Mexico City Is Now the World’s Music-Streaming Mecca

Chilangos (people who live in Mexico City) have an insatiable appetite for things that taste, look and sound cool from around the globe—and music is certainly no exception. In fact, Mexico City has the most listeners on Spotify globally, ahead of Santiago, Chile, and New York City.

You might think New York City, London, and Paris are the cities setting style, culture, and music trends, but Mexico City is right there with them at the top of the pack. A multicultural mecca of nearly 22 million residents, the greater Mexico City metropolitan area is more populous than both the greater Los Angeles and greater New York City areas, respectively. And, it’s now a top-streaming destination for musicians like Adele, Diplo, Metallica, Harry Styles, Radiohead, New Order, Bruno Mars, Madonna, the late Michael Jackson, and many more.

As a result, artists from all over the world are hitting home with audiences there. Let’s dig into our streaming data numbers for a closer look at Mexico City’s impressive streaming stronghold—and the music makers benefiting from it.

From first to fastest-growing

Mexico City has evolved in a few short years from being Spotify’s first-ever Latin American market, in 2013, to our largest listener base worldwide today. Since we launched in Mexico City, Spotify has opened international artists’ eyes to this global music epicenter as a place to expand their reach and connect with new audiences.

The city’s increasing gravitational pull for artists is particularly evident ahead of the annual Corona Capital music festival on November 17 and 18. According to our data, Mexico City is the No. 1 city in the world for the festival’s headliners. Among them are Imagine Dragons (995,940 monthly listeners), Robbie Williams (322,851 monthly listeners), The Chemical Brothers (117,190 monthly listeners), and Nine Inch Nails (75,142 monthly listeners).

Drawn in by the power of streaming

Lured by the popularity of streaming in the city, aspiring and rising singers and songwriters are in on the trend, too. We’re seeing a wave of touring artists, like genre-bending singer-songwriter Mon Laferte from Chile and alt rock band Diamante Eléctrico from Colombia, flock to Mexico City to connect with fans and make their mark.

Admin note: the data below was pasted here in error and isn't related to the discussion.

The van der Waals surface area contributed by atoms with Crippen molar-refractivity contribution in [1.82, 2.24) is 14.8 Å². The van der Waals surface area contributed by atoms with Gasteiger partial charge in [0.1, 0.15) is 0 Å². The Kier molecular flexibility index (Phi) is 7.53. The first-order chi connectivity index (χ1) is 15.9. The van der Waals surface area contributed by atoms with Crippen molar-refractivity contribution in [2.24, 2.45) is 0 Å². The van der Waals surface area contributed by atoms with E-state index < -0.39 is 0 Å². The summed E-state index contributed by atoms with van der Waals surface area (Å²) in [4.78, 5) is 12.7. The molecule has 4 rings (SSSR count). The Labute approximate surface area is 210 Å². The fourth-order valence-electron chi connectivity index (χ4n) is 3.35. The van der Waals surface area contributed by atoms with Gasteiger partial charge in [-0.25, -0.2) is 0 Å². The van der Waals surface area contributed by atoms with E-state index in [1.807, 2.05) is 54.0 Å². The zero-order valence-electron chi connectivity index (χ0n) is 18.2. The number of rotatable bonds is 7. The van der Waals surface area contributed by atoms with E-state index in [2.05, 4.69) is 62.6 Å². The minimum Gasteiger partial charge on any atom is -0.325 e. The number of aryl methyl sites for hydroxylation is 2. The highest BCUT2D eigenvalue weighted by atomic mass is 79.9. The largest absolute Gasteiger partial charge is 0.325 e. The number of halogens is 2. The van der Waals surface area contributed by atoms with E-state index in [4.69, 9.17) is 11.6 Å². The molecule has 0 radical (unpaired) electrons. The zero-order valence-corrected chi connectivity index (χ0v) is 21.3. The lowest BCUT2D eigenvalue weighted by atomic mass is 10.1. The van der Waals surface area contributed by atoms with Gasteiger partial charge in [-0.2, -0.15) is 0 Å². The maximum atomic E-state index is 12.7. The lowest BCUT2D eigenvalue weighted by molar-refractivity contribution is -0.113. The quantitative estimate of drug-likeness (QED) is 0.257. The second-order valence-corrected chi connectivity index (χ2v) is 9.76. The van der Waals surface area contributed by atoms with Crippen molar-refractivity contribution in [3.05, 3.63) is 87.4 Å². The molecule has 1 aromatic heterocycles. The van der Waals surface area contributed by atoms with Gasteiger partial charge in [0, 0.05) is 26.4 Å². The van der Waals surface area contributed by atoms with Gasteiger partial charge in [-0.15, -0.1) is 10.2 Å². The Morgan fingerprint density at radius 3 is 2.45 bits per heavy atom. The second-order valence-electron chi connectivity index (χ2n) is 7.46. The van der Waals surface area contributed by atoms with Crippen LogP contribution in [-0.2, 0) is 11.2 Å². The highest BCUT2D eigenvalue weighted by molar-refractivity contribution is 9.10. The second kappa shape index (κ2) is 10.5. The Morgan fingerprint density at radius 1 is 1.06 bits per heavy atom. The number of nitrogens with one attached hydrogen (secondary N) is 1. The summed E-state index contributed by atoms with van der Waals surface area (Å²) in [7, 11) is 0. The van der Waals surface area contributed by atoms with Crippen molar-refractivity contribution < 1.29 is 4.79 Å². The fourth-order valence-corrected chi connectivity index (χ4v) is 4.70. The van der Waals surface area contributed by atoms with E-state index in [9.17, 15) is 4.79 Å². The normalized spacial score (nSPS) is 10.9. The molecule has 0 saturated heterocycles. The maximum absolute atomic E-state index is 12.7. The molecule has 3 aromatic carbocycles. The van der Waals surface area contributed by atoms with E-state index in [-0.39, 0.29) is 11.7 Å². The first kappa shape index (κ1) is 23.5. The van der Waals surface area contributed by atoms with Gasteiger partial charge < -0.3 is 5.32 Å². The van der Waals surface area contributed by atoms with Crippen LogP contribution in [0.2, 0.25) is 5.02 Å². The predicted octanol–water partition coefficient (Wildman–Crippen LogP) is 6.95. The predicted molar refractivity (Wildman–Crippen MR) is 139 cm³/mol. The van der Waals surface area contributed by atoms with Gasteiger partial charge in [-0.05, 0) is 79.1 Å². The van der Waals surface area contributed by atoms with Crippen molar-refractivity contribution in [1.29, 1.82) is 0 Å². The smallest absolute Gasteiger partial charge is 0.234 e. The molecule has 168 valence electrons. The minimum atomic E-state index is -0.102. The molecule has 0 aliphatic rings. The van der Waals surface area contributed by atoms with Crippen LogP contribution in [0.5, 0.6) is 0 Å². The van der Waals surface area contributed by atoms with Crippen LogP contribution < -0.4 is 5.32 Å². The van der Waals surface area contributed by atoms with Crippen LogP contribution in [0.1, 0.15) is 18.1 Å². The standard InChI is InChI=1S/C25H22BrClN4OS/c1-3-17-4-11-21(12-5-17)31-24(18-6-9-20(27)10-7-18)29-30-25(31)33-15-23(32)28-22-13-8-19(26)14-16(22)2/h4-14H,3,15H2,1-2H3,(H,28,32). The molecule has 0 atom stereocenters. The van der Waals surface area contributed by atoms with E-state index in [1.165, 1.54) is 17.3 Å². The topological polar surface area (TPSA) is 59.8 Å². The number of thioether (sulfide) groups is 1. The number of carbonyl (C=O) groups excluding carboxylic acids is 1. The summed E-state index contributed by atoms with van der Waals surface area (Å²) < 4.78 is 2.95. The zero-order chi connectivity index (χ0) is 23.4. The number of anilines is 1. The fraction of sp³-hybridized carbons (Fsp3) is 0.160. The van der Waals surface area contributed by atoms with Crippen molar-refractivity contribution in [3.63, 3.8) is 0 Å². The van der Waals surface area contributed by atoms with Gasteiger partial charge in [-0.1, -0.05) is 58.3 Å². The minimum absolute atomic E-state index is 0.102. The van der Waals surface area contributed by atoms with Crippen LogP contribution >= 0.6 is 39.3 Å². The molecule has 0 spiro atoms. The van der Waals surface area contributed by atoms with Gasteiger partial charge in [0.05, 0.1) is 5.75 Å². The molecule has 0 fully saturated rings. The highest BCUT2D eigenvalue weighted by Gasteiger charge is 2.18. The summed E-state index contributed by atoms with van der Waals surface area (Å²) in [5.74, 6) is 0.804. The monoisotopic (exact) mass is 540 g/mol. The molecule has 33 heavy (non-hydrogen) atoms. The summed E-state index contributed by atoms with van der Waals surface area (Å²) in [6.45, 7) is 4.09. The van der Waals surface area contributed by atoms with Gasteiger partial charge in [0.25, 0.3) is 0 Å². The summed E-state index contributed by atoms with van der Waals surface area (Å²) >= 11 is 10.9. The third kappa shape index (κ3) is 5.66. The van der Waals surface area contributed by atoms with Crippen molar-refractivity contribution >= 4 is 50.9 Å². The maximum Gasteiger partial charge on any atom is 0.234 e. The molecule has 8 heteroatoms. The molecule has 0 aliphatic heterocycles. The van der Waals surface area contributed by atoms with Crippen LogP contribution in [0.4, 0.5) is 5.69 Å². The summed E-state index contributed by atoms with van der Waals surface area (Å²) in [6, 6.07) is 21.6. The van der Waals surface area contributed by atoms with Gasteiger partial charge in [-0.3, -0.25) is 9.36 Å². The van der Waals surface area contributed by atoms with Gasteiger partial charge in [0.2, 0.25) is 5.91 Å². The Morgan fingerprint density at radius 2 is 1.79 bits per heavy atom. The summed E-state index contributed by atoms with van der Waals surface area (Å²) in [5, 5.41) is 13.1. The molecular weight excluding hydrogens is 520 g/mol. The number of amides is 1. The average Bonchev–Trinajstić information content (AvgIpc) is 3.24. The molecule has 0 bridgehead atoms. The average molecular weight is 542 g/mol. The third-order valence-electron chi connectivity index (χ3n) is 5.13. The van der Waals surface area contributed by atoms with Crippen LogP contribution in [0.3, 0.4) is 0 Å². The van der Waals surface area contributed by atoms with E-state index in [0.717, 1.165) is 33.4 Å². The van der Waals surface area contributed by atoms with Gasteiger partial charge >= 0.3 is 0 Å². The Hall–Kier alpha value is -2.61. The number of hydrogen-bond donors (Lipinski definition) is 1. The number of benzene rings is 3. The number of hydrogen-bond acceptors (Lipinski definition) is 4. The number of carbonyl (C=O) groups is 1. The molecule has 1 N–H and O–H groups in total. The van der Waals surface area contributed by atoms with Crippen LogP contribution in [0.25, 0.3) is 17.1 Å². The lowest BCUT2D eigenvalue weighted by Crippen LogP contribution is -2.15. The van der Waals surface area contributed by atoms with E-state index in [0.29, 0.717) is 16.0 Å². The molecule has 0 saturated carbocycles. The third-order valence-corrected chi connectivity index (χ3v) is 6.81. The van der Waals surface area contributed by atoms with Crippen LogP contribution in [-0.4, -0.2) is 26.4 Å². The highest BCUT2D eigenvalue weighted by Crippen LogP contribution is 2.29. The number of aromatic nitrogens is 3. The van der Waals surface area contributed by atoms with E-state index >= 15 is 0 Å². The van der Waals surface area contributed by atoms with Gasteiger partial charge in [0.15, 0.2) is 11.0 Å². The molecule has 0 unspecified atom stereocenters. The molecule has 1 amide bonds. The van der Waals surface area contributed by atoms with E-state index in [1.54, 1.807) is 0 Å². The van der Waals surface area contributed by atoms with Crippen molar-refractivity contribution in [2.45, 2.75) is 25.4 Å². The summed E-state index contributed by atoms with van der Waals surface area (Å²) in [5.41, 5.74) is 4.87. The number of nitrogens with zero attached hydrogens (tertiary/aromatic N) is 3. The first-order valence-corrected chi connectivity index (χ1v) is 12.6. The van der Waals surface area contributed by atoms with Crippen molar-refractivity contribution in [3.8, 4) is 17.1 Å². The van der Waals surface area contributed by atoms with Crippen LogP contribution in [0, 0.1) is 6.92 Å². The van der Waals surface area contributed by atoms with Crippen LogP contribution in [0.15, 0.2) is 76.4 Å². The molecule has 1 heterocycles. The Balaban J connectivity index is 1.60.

As Mexico City’s growing streaming numbers surface through Spotify data, the city is becoming a magnet for major live acts. Take seasoned alt rockers the Pixies, for example. The iconic Boston band’s streams spiked 346 percent in Mexico just one week before a series of performances in Mexico City. With 145,995 monthly Spotify listeners, Mexico City may hold their biggest fan base. Flush with numbers like that, it’s no wonder the Frank Black-led group played last weekend to a crowd of 100,000 in Zócalo, central Mexico City’s main square.

Gorillaz, a popular virtual hip-hop act, is also riding Mexico City’s streaming dominance. The quirky fictional character-based group has 434,023 monthly Spotify listeners in Mexico City. Not surprisingly, they played the final shows of their last tour there. But the Mexico City magic applies to indie artists, too. Hippo Campus, a Minnesota-based band, discovered in 2017 that Mexico City was their top city for Spotify plays as well. This led the group to play there live for the first time in May 2018. Fueled by Mexico City’s music magic, their popularity continues to soar in the area—and beyond—with 1.6 million monthly listeners on Spotify to date.

Rock on, Mexico City

Alt rock is a hit in Mexico City, but so is guitar-driven classic rock. A large cluster of the genre’s most loyal fans can’t seem to get enough of classic rock’s biggest bands, including the Beatles (506,714 monthly listeners). And in no other city is the revival of Queen so evident. On the heels of the recent theatrical release of the Freddie Mercury biopic “Bohemian Rhapsody,” streaming activity for Queen in Mexico City rocketed past a million (1,278,133) monthly listeners in all.

The city has evolved into one of the most sophisticated digital music markets in the last five years—and we don’t see its music magnet slowing down anytime soon.